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Two decades ago, activists combined their struggle to navigate ordinary obstacles with the extraordinary effort of convincing the country that the rights of the disabled were as fundamental as the rights of other minorities.

This month marks the 20th anniversary of that effort's culmination in the landmark Americans With Disabilities Act, signed into law by President George H.W. Bush on July 26, 1990.

The law established broad civil rights for people with disabilities and promoted their full participation in and access to services and activities, paving the way for the next generation of disabled Americans to expect access as a basic right.

Joe Russo, a 45-year-old attorney who is deputy commissioner of compliance in Mayor Richard Daley's Office for People With Disabilities, said it is a mark of the law's achievement.

"I'm glad," he said. "I want them to take it for granted."

Things were different when Russo, who has used a wheelchair most of his life as a result of a degenerative disease, was attending law school at New York University in the late 1980s. The campus, he said, had virtually no accommodations, forcing him to use backdoor delivery entrances.


Friday, July 16, 2010

Well at Least She Had Something to Eat While She Waited for Help

Wheelchair Lady Saved by Blackberries

A Roseburg woman is lucky she was found Thursday afternoon after a bizarre accident.

The woman, who lives in the Riverview Terrace Retirement Center at the corner of Stewart Parkway and Harvard was attempting to cross the bridge over the South Umpqua River towards Stewart Park.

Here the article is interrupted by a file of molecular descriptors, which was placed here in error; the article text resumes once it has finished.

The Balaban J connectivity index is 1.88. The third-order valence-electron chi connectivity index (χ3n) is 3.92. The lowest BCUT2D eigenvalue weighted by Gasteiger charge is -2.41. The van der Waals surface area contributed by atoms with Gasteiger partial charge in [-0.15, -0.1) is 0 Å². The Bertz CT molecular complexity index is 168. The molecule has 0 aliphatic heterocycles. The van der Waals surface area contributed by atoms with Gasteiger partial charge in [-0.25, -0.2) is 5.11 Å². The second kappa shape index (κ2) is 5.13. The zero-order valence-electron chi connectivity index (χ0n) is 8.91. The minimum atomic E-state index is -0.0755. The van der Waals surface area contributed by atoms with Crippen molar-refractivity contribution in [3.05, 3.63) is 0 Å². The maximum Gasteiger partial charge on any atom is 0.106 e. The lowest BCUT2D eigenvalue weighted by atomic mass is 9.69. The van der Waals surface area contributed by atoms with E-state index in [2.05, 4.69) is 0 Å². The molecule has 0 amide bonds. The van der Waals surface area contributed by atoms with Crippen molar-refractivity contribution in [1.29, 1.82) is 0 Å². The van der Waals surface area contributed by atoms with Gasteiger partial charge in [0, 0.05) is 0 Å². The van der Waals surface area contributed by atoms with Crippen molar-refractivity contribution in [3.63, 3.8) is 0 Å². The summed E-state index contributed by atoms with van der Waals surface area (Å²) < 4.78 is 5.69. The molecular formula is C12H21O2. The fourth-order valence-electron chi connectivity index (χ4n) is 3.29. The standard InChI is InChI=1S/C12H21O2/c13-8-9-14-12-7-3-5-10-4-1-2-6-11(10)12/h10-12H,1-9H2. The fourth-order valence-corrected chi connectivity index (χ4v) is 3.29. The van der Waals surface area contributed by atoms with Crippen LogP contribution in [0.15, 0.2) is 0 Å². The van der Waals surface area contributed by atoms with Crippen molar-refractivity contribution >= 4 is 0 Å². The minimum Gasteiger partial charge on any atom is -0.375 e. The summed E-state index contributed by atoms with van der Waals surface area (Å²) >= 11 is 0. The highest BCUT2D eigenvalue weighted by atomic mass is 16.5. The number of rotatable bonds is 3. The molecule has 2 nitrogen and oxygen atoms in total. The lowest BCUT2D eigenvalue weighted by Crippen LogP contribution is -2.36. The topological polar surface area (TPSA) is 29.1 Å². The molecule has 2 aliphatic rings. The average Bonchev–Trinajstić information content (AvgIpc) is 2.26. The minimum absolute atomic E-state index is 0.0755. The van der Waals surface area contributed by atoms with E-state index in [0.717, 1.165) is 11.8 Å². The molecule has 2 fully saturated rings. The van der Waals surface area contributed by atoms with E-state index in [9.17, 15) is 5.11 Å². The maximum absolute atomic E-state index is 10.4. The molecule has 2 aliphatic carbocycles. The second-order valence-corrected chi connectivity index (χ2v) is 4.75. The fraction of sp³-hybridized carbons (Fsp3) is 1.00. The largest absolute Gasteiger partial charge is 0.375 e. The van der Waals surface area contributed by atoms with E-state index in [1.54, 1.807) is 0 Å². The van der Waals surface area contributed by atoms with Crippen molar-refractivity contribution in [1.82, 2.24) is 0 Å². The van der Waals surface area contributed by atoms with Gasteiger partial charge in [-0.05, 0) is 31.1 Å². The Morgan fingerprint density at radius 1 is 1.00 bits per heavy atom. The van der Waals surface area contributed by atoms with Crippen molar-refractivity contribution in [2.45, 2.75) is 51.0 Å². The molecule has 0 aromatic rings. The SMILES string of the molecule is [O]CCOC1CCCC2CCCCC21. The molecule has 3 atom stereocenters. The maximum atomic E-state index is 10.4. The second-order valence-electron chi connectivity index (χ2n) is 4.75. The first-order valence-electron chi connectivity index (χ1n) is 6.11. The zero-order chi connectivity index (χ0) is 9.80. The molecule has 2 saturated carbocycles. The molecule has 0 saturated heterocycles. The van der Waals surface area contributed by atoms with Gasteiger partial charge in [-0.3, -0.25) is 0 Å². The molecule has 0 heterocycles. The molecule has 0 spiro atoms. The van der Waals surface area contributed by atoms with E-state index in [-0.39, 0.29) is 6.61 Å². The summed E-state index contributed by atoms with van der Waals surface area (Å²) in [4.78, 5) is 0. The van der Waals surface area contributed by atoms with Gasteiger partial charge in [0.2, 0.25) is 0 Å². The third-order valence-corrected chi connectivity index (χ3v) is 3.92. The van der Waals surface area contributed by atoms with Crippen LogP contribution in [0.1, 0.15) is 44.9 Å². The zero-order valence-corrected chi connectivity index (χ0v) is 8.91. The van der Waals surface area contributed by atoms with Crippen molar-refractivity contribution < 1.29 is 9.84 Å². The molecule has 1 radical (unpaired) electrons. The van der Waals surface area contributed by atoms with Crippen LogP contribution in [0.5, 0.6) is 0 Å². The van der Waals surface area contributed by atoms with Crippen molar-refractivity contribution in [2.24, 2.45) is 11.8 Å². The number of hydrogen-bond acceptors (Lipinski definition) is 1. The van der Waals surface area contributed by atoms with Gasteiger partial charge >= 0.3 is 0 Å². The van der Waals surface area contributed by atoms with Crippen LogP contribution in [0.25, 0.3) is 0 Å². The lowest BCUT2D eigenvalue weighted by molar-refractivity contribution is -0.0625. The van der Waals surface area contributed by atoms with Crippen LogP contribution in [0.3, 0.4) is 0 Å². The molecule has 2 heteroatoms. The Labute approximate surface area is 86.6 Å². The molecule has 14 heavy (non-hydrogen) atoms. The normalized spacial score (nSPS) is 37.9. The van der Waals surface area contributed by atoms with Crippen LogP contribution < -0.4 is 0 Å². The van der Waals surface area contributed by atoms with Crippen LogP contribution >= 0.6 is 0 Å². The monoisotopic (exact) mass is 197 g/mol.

Her motorized wheelchair slipped off the right side of the pedestrian walkway just before entering the bridge.

Firefighters say she and the wheelchair rolled down the embankment into a large grow of blackberries.

Thankfully, a passing motorist saw the chair and stopped to see what was going on. They say the woman was so far into the vines that they couldn't see her, but they heard her calling out for help.

Firefighters had to cut away the berry vines to get to her, and they were able to carry the woman up to the sidewalk.

She was transported to Mercy Medical Center for treatment, and northbound traffic was shut down for about a half hour while the woman was rescued from the berry patch.


Thursday, July 15, 2010

You Will Not Win Any Races Here But Up You Go

Bionic legs allow paralyzed man to walk again

When Hayden Allen suffered a spinal cord injury in a motorbike accident five years ago, doctors told him he’d never walk again.

But today a revolutionary product developed by a New Zealand biotech company has enabled him to do just that.

Mr Allen has been one of the first people in the world to use Rex, the Robotic Exoskeleton - a pair of robotic legs that supports and assists a person who usually uses a wheelchair.

It lets them stand, walk and go up and down steps and slopes.

‘I’ll never forget what it was like to see my feet walking under me the first time I used Rex,' said Mr Allen.

‘People say to me, "Look up when you’re walking" but I just can’t stop staring down at my feet moving.’

Rex users move from their chair into Rex, strap themselves in and control their movements using a joystick and control pad.

The equipment weighs 38kg (84lb) and is individually made for each user.

It is powered by a lightweight, long-life rechargeable battery.

Mr Allen, a mechanic, also spoke of how liberated he felt around his workshop as he now has far more access to machinery - and he can finally talk to people at eye level again.

Dr Richard Roxburgh, Auckland neurologist and medical adviser to the Muscular Dystrophy Association, said: ‘For many of my patients, Rex represents the first time they’ve been able to stand up and walk for years.

Read more:


Wednesday, July 14, 2010

Dallas Cowboys Facility Collapse: Rich Behm Left Paralyzed - Update